Like most great ramen dishes, this is a time consuming recipe in order to allow for the flavors to develop. The long process results in a really amazing noodle soup bowl with beautiful robust flavor.
By Raymund Macaalay
Shoyu Ramen is one of the many types of ramen distinguished by its clear brown soup made out of chicken and vegetable stock cooked together with soy sauce. It is usually topped with marinated bamboo shoots (menma), spring onions, kamaboko (fish cakes), nori (seaweed)-, boiled eggs and ch?sh?.
Like most good ramen dishes this is quite time consuming as every aspects in the dish is carefully prepared and letting some of the elements sit for some time for the flavours to develop. This process results to a really amazing noodle soup dish, the flavour is robust which you cannot get when you short cut the process. Having said that long waiting times does not equate to a complicated process as this recipe is still quite easy to prepare so I suggest making some of the first ingredients on the weekend so all you need to do during the week day is to combine them together and enjoy slurping the amazing dish you have brought together.
Robust Shoyu Ramen
Like any good ramen, this is a time consuming dish in order to develop flavor. It results in a really amazing noodle soup bowl with beautiful robustness.
- Author: Raymund
- Prep Time: 30 mins
- Cook Time: 3 hours
- Total Time: 3 hours 30 mins
- Category: Main
- Cuisine: Asian
Kombu Dashi and Tare
- 2 pieces dried kombu
- 3½ litres cold water
- ½ cup reduced-sodium soy sauce
- 2 tbsp sake
- 1 tbsp mirin
- 800g boneless roasting pork shoulder, do not remove the tie
- 1 kg chicken frames
- 500 g pork bones
- 2 bunches spring onions, chopped
- 2 carrots, peeled, and cut into chunks
- 1 garlic, cut horizontally
- 1 thumb sized ginger, peeled
- ¼ cup bonito flakes
- 2 tbsp oil
- freshly ground pepper
- 800 g fresh ramen noodles
- 4 eggs, hard boiled
- 1 bunch spring onions, thinly sliced
- 3 seasoned toasted nori sheets, cut into squares
- Chili oil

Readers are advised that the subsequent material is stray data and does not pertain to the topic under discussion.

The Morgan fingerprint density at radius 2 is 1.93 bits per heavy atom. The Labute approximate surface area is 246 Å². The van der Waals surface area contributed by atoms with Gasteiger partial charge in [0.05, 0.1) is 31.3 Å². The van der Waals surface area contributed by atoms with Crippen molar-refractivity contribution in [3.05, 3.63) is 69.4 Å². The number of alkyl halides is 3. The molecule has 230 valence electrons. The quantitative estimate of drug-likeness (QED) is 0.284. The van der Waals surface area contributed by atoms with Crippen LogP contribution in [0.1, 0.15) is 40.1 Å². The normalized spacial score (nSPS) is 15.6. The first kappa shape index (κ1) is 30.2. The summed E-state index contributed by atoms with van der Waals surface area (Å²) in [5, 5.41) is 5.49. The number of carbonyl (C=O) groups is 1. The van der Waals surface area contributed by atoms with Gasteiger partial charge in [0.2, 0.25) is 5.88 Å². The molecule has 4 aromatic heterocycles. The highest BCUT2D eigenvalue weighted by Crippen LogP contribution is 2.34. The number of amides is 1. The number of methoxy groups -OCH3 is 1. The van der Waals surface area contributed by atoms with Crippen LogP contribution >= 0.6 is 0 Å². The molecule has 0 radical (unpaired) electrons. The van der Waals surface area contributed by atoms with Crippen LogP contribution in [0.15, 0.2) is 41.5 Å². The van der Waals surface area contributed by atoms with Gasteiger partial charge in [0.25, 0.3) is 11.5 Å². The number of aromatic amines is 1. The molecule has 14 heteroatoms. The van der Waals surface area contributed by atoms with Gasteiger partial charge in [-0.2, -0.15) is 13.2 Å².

- toasted sesame oil
- shichimi togarashi
Kombu Dashi and Tare
- For the Kombu dashi combine kombu and 3.5 litres cold water in a large bowl then let it sit in a room temperature for a maximum of 12 hours.
- For the Tare, on a small bowl combine soy sauce, sake and mirin. Cover then place in the refrigerator.
- Season generously pork shoulder with salt and pepper.
- In a large heavy pan add oil then brown pork shoulder on all sides for around 10 minutes on each side.
- Prepare a soup pot then place the pork shoulder, chicken frames, pork bones, spring onions, carrots, garlic, ginger and bonito flakes.
- Remove kombu from the water then pour half of it over the soup pot. Bring to a boil and cook for 1 hour, remove any scum that rises the top.
- Add the remaining Kombu dashi and continue to boil for 1½ hours or until liquid is roughly half its original volume.
- Remove pork shoulder from the stock then set aside.
- Using a fine sieve strain stock into a clean soup pot to discard any solids, place in stove top in low heat.
- Remove pork shoulder from stock then let it cool.
- Remove the string then thinly slice pork shoulder then set is aside.
- Cook ramen according to package instructions. Drain noodles then place in individual bowls.
- Top with sliced pork then ladle hot soup stock over noodles, add the tare.
- Add the toasted nori sheets, spring onions and eggs.
- Serve with chili oil, sesame oil, and shichimi togarashi.
Hi I am Raymund a Filipino living in New Zealand, I’m not a cook nor a chef but I love cooking and it is my passion. My real job is an IT Professional whose devotion is to develop applications (I have a Software Development blog for those who might be interested), my brain is abused at work on a daily basis so cooking at the end of the day acts as my therapy for stress release. I have been cooking since I was 7 years old and since then almost every day I prepare our dinner and weekend meals, I usually try to cook dishes that we had tried and ordered in different restaurants that’s why you will see a lot of varieties at my blog Ang Sarap (angsarap.net). I learned cooking mostly by observing my Aunt who cooks for us when I was younger, I learned to bake by assisting my Mom during my younger years and for the native dishes I learned it from my Grandmother. My other passion is photography which explains the photos you see here and travelling which explains the variety of dishes and reviews of restaurants from all over the world.
I don’t eat Hoofed Animals so I made this Ramen, very good. Miso, Kombu Ramen with Ono Fishcake, Enoki, Sprouts & Egg
What are chicken frames?
They are chicken bones
How many servings does this make?
for 8 people